The accommodation and food service industry was the most notable increase in job openings. Vacancy rates in this sector increased by 12.7%, while the total number of vacancies increased by 5.3%. The most significant gains were in the construction, building materials, and related trades, with 2,700 additional vacancies.

Low-Wage Occupations are witnessing More Job Vacancies.

The number of vacant jobs increased slightly faster among low-wage occupations than in high-wage professions in the Q3 of 2019 and 2020. It is according to findings published by Statistics Canada.

In the third quarter of 2019, 20% of occupations in the lowest wage quintile (the first quintile of trades ranked based on average weekly earnings) accounted for 35.5% of employees and 49.8% of job vacancies. In the third quarter of 2020, these same occupations represented 33.6% of employees and 51.2% of vacancies.

By comparison, 20% of the most highly paid occupations (the fifth quintile of trades ranked on average weekly earnings) represented 10.0% of vacancies in the same period, down 0.7 percentage points from the previous quarter. These positions tend to require management, engineering, science, technology, law, finance, accounting, medicine, and education.

How is the Increase in Vacancy Shrinking the Unemployment in Canada?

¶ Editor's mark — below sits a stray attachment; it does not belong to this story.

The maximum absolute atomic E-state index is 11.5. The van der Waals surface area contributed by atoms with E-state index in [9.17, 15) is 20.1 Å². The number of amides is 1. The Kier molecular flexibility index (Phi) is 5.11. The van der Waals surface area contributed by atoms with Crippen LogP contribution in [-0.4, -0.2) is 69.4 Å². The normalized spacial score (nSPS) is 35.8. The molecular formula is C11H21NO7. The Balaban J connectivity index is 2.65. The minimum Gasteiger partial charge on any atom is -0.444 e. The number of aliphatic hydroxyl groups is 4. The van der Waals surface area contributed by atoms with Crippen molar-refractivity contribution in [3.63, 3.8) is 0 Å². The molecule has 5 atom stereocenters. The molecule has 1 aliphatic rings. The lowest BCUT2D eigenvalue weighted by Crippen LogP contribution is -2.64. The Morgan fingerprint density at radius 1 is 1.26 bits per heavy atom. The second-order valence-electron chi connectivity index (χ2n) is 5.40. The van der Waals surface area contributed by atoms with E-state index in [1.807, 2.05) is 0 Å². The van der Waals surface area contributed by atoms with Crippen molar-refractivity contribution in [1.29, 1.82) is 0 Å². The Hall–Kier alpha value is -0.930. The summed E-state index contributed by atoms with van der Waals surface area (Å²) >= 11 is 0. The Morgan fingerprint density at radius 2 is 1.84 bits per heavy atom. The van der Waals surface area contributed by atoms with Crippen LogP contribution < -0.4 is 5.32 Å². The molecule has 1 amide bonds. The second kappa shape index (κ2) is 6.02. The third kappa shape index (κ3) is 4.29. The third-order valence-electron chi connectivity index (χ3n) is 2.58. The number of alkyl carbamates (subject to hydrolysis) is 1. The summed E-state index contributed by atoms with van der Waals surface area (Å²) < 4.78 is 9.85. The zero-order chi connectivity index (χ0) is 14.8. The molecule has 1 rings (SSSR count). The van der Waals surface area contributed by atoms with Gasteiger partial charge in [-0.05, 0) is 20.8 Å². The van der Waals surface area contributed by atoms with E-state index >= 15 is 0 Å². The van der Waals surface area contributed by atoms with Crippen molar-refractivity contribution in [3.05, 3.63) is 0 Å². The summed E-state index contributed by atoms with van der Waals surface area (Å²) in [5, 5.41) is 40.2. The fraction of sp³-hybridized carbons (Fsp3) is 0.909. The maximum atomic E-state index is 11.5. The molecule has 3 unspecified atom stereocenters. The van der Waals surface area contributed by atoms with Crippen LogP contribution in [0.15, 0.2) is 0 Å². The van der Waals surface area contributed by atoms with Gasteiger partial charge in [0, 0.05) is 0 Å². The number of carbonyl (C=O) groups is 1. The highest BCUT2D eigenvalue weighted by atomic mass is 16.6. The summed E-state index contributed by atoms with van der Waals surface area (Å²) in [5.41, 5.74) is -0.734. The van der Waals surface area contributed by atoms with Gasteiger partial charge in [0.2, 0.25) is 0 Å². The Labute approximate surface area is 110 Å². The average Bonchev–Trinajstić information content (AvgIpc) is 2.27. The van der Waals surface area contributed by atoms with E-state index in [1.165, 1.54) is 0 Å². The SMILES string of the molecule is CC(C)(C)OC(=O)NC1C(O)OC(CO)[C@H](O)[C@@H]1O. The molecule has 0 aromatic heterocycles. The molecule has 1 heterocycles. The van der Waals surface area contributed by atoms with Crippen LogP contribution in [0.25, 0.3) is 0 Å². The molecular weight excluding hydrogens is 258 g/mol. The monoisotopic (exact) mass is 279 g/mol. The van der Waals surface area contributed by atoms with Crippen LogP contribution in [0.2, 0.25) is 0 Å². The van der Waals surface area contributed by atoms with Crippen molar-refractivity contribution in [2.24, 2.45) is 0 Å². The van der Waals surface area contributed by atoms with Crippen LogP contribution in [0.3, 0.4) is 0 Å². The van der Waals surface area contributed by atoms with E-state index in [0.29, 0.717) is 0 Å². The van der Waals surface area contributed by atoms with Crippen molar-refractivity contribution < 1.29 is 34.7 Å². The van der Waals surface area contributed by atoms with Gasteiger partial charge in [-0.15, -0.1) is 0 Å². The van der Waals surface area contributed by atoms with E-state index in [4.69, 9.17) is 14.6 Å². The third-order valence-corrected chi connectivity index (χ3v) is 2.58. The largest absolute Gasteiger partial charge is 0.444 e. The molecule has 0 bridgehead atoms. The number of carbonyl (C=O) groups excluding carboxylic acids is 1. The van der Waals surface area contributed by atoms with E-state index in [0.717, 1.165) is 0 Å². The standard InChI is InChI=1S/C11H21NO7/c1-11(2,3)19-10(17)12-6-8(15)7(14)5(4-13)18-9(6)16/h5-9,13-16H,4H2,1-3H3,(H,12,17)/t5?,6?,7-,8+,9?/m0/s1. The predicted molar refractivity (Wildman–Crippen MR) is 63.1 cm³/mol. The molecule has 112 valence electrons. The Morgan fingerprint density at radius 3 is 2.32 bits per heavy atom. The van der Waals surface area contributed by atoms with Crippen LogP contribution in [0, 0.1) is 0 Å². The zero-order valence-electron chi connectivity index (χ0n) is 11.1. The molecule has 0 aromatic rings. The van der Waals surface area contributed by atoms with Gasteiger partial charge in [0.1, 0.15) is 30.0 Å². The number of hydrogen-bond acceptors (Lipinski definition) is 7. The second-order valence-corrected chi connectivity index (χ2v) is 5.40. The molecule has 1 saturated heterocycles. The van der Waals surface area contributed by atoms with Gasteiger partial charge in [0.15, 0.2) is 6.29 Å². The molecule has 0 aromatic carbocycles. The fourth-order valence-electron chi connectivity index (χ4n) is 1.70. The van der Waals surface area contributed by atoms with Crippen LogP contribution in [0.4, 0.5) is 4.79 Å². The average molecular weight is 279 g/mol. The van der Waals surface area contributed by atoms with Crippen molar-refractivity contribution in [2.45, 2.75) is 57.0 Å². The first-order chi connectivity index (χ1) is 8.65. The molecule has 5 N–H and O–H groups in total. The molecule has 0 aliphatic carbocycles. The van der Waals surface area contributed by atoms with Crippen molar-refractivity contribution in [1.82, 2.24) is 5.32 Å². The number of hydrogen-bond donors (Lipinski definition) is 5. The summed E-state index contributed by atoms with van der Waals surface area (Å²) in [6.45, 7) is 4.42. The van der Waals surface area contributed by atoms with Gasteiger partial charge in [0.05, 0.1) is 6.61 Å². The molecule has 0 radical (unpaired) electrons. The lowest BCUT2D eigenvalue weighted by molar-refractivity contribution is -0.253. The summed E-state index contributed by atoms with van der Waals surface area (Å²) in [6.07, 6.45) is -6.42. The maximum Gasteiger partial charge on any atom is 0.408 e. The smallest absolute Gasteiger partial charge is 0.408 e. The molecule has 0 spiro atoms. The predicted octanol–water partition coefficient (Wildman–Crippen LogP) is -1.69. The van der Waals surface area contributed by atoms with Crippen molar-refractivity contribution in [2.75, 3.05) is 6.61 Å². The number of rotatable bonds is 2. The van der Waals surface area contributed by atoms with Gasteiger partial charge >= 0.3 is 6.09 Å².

Since the end of the third quarter of 2021, the Labour Force Survey (LFS) has recorded improving labor market circumstances. Total employment rose in every province and territory except Prince Edward Island. New entrants into the workforce grew faster than those exiting it, contributing to overall growth. Job openings continued to increase across most industries and regions, although declines occurred in some sectors where businesses had temporarily closed due to COVID-19. Wages posted substantial gains in many provinces and territories.

In October and November, total employed persons increased by a combined 185 000 (+1.0%) compared to September. It followed a gain of 131 000 (+1.6%) in August. Employment rose in every region of the country except Newfoundland and Labrador. The unemployment rate declined slightly during the same period, falling to 5.9%. Although this represented a decline from the previous month, it remained near its lowest level since late 2016.

Statistics Canada will continue to monitor labor market conditions through monthly Job Vacancy and Wage Surveys (JVWS). These surveys provide detailed data about the number of jobs and the average wages paid to workers in specific occupations. They are conducted among employers who hire temporary employees.


There was an increase in vacancies in the accommodation and food services industry. • Low-wage occupations saw more job openings during the pandemic.

The bank expects the gross domestic product to contract by 2.4 percent in 2020 after acquiring by 3.4 percent in 2019. It also forecasted GDP would rebound to 4.6 percent in 2021.

It is the best time to secure a job in Canada, according to Dynamic Group Immigration Consultants. The Canadian economy added nearly 3,37,000 new jobs, bringing the national unemployment rate down to its lowest level.